Why I’d support an email tax

No, there is no such thing on the order paper in Canada, the US or even the so-called People's Republic of China. But really, someone needs to instigate some sort of serious disincentive to e-mail. This is a rant about why.

email tax one way to stop email abuse No, there is no such thing on the order paper in Canada, the US or even the so-called People’s Republic of China. But really, someone needs to instigate some sort of serious disincentive to e-mail. This is a rant about why.

I think someone at work today thought they were being clever. They had an important memo from the head bean counter advising all and sundry that all expense forms had to be signed.

So they set up a word document, formatted the (two paragraph) letter, inserted a scanned image of the beancounter’s signature and e-mailed it (high priority!) to several hundred staff of the organization.

It arrived in my mailbox as a one megabyte file with a note to print it out and keep a copy in my files. So much for the paperless office. Hello clueless office.

Now I don’t administer the organization’s email server. And I don’t know how our particular server works but if that got sent to several hundred people, I’m guessing the server just lost several hundred megs of space. For one stupid boilerplate memo.

For the sake of my sanity, for the sake of saving the inteet, please, someone please develop the political will to tax the beejeesus out of the e-mailers. Here’s why:

As a mass communications medium it’s massively inefficient

Well, at least as far as computer-mediated communication goes. Every person gets their own copy be it two K or two megs. Then they get to decide what to do with it. Store it? Delete it? Forward it to half the known universe in case they didn’t get their own copy?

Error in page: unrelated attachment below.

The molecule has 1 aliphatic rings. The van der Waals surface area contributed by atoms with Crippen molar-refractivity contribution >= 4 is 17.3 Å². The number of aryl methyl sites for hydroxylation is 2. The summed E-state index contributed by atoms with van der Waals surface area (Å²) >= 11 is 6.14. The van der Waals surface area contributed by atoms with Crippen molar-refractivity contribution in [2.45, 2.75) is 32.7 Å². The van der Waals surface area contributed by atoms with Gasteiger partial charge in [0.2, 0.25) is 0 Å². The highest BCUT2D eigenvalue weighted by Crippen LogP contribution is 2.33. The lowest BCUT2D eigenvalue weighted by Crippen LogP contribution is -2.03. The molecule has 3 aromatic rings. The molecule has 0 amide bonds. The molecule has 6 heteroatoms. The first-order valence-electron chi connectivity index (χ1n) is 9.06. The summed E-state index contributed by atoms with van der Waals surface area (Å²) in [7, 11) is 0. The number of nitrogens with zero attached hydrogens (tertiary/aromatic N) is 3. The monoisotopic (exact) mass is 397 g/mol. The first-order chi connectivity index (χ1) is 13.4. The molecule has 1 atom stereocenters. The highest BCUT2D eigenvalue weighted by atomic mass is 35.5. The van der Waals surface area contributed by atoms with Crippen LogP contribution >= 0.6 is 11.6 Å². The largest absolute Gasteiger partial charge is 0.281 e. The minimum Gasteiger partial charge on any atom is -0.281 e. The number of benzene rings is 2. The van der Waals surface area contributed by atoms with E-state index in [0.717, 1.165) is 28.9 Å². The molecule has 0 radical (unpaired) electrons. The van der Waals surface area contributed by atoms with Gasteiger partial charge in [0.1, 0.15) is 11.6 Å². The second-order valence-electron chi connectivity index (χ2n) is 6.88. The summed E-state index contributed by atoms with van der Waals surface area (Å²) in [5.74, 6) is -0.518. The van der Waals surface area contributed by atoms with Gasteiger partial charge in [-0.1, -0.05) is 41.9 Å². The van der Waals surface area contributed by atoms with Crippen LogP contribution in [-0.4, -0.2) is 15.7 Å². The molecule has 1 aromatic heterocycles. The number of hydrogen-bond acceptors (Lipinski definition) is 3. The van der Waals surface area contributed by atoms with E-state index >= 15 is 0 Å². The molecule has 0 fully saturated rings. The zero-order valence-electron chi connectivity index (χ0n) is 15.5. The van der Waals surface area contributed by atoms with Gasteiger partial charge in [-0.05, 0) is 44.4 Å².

And what if they do delete it and then decide they need the information after all? Oh well.

You include the unwilling and exclude the willing

A lot of what I see polluting my email box are pitches or exhortations to do things. Some are from robots. Some are from people who just sort of reckon I’m interested in whatever they’re yapping on about.

Maybe I am. Maybe I’m not. But if you’ve got time to process and spam text messages, why wouldn’t you post them to somewhere where you could guarantee that your readers would be willing readers? Like a web site about that subject?

The freelance spammers (who think “because I know your address, you must be interested in everything I’m interested in”) are annoying me (because I’ve got about six copies of the same damn message already), and ignoring a whole bunch of people who may actually want to know about the latest boycott, demo or Maude Barlow PR vehicle.

Automated content management systems are so simple and so cheap to set up. There really is no excuse any more.

With email you get all the waits of the web but none of the eyecandy

…no design, no typography, no graphics. Nada. Just a lotta monospaced text. But Chris, you say, eyeing your bloated address book, what about HTML mail, or RTF or all that? Well, I answer, how can you be sure all your recipients are able to view HTML mail? I don’t think you can. And what better way to ingratiate yourself with your audience than to make them download a 100K message (gifs, jpegs, code and all) only to be unable to make head or tails of it.

Besides which HTML mail is just hypertext and referenced images. If you’re going to all the trouble to set it up, why don’t you just display it in its natural habitat: on a server that anyone can visit? Why would you duplicate it umpteen times? If you must advertise it, just send the URL. That way readers decide if they really want to see it, they can bookmark it if they want to go back to it, and the data is only stored in one place. This leads me to my next point…

Ever try to correct an e-mail?

Good luck. Once you hit that send button you have a few milliseconds before it’s out of your hands and you have lost all control of it. If you make a mistake and send out your correction, you amplify the error and the irritation your readers feel at receiving the same thing twice.

I’m not the only person who thinks this way

Somebody e-mailed me some articles about this very subject but of course I’ve lost them. I’ll dig around and find a few web pages with similar rants to back me up. But I’m out of time now. I’ve got six messages I have to get to. I wonder how many of the senders actually know I’m on their lists?